Charles Cockell, University of Edinburgh | 23 July 2020
In this guest blog, Charles Cockell talks about ‘Life Beyond’, the prison-university project he founded which encourages prisoners to think creatively about the challenges – practical, physiological and societal – of living on another planet.
The prospect of humans exploring and settling the ‘final frontier’, as the crew of a well-known spaceship once called it, is a thrilling one. Even if you are not a great enthusiast for the rocky extremes of the Moon and Mars, and have no desire to live or even visit these places, there is no denying that these desolate and far-away places offer an open book to the imagination. One can design stations for human settlers, write imaginary diaries about their daring-do expeditions or even write music about their future exploits.
With these ideas in mind, in 2016 we established a collaboration with the Scottish Prison Service (SPS) and Fife College to use the space frontier as a vehicle to offer prisoners the opportunity to help humanity settle space. Life Beyond is not just about providing an educational opportunity.
As there is no one yet living in space, the ‘right’ way to go about making this a success is anyone’s guess – all ideas are potentially valid… anyone, from any background, can potentially throw some useful ideas into the ring
It is about getting prisoners to engage in the thrill of original research. As there is no one yet living in space, the ‘right’ way to go about making this a success is anyone’s guess – all ideas are potentially valid. This simple principle means that anyone, from any background, can potentially throw some useful ideas into the ring. The first book our prisoners wrote, Life Beyond: From Prison to Mars, which we published jointly with the British Interplanetary Society, ended by being read by multiple European astronauts at the European Space Agency (ESA). They even sent a signed copy back to HMP Glenochil with words of encouragement and approval. Since then, Life Beyond has been cited by EuroPris as an example of best practice in European prison education and our participants have won Koestler Awards for their work.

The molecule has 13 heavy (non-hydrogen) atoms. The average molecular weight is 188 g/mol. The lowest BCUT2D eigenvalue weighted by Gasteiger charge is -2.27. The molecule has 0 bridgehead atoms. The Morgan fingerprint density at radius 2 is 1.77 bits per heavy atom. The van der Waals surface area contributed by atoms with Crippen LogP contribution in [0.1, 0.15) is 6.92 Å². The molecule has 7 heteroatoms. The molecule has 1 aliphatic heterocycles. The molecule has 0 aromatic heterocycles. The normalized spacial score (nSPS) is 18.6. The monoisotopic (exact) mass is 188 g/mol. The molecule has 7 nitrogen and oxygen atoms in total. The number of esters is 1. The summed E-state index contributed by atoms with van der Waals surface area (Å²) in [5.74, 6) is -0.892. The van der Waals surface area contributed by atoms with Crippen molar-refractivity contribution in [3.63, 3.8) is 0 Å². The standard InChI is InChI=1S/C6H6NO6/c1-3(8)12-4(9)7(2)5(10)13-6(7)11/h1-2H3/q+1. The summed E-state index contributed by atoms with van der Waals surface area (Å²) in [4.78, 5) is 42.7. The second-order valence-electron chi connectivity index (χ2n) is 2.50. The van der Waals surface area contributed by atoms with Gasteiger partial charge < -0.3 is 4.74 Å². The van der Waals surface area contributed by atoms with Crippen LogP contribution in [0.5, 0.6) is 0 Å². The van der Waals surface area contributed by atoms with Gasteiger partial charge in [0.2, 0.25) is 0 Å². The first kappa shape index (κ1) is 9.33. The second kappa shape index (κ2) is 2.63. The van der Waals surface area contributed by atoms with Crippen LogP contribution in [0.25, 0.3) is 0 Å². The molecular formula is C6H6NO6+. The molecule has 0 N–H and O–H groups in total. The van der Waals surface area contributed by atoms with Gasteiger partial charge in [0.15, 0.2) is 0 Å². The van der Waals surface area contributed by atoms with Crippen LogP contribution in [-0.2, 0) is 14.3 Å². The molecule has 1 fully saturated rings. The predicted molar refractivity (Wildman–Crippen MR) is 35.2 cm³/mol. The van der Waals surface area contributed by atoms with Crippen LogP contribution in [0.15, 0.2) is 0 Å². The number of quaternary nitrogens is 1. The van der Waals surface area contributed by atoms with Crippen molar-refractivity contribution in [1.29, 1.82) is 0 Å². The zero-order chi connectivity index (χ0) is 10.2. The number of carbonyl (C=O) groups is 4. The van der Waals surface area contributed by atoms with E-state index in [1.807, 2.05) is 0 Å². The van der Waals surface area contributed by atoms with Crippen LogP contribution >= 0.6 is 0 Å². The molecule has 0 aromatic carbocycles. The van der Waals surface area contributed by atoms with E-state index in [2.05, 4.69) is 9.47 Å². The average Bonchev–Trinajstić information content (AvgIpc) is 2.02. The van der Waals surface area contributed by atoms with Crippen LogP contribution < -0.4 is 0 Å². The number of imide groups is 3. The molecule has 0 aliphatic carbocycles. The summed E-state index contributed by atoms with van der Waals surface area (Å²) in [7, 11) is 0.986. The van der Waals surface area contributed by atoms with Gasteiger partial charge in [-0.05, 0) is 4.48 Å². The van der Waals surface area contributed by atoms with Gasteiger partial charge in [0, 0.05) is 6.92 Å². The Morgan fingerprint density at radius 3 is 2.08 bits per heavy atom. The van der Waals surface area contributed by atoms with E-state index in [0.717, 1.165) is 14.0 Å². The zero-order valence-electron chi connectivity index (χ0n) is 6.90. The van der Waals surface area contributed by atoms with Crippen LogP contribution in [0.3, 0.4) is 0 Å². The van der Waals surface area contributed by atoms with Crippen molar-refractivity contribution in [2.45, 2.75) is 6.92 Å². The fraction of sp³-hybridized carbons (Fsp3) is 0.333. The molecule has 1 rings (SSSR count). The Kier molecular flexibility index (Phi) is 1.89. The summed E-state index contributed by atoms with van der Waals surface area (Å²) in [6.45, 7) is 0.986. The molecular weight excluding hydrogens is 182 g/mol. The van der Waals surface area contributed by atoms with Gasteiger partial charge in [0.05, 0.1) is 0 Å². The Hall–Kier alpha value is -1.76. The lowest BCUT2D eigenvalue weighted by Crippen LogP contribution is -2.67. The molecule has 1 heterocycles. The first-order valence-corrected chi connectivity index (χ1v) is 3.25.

Elysium Station, Mars. A Mars station designed by Life Beyond participants at HMP Glenochil.
So how does this work? We start our first session getting participants to think about the challenges of living on the Moon or Mars. It is dusty, there is no oxygen, water is difficult to come by, and the radiation levels are high. By thinking about the challenges, the participants are not only learning some interesting science, but they are setting themselves up for the second session when they must consider the basic needs to survive in these places. If you want to eat, for example, then you’ll need a food module. To breathe, you’ll need an oxygen-producing module. In the second week, they start to form small subgroups among the 15 or so participants that take part. Depending on their interest, some may focus on station design, others on art. In the first iteration of Life Beyond at HMP Glenochil, two participants produced a wonderful compilation of Martian Blues music.
We even had a group write a 200-year fictional time line of life on Earth and Mars, a piece of imaginative writing that would have done HG Wells proud
After the second session, we take a break for a few weeks. Participants use this time to work individually and as a group in their respective learning centres to design their lunar or Martian stations before we reconvene in the third session. Now they have a station, they need to do something there. In this third session, each individual participant must come up with an artefact of exploration. It could be a diary of an expedition, a space tourism poster for the station; we even had a group write a 200-year fictional time line of life on Earth and Mars, a piece of imaginative writing that would have done HG Wells proud. In this session, we kicked off other activities such as a prison-wide voluntary writing competition where entrants had to write, in less than 500 words, their first email home from Mars, bringing in a range of exciting and imaginative essays and poems.